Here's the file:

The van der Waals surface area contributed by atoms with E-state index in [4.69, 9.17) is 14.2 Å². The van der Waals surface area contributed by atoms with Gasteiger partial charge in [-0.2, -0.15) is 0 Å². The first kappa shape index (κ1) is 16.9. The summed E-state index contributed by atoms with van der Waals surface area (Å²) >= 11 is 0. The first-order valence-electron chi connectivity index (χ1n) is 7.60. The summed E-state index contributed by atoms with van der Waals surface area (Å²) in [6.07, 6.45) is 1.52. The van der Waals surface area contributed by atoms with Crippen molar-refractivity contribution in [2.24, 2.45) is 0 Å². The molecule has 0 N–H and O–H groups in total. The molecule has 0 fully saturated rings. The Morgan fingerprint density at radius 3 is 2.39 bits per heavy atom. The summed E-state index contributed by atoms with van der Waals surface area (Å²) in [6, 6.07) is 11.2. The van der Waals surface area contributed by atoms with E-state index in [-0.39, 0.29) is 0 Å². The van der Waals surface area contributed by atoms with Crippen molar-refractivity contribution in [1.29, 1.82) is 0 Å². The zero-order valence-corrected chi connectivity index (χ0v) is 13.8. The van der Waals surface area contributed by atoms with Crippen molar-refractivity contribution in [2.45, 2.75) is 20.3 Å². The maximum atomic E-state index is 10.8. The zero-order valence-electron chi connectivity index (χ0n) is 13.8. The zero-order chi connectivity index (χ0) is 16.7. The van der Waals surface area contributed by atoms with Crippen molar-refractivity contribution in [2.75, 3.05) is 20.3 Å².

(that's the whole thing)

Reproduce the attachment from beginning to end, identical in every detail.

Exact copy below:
The van der Waals surface area contributed by atoms with E-state index in [4.69, 9.17) is 14.2 Å². The van der Waals surface area contributed by atoms with Gasteiger partial charge in [-0.2, -0.15) is 0 Å². The first kappa shape index (κ1) is 16.9. The summed E-state index contributed by atoms with van der Waals surface area (Å²) >= 11 is 0. The first-order valence-electron chi connectivity index (χ1n) is 7.60. The summed E-state index contributed by atoms with van der Waals surface area (Å²) in [6.07, 6.45) is 1.52. The van der Waals surface area contributed by atoms with Crippen molar-refractivity contribution in [2.24, 2.45) is 0 Å². The molecule has 0 N–H and O–H groups in total. The molecule has 0 fully saturated rings. The Morgan fingerprint density at radius 3 is 2.39 bits per heavy atom. The summed E-state index contributed by atoms with van der Waals surface area (Å²) in [6, 6.07) is 11.2. The van der Waals surface area contributed by atoms with E-state index in [-0.39, 0.29) is 0 Å². The van der Waals surface area contributed by atoms with Crippen molar-refractivity contribution in [1.29, 1.82) is 0 Å². The zero-order valence-corrected chi connectivity index (χ0v) is 13.8. The van der Waals surface area contributed by atoms with Crippen molar-refractivity contribution in [2.45, 2.75) is 20.3 Å². The maximum atomic E-state index is 10.8. The zero-order valence-electron chi connectivity index (χ0n) is 13.8. The zero-order chi connectivity index (χ0) is 16.7. The van der Waals surface area contributed by atoms with Crippen molar-refractivity contribution in [2.75, 3.05) is 20.3 Å².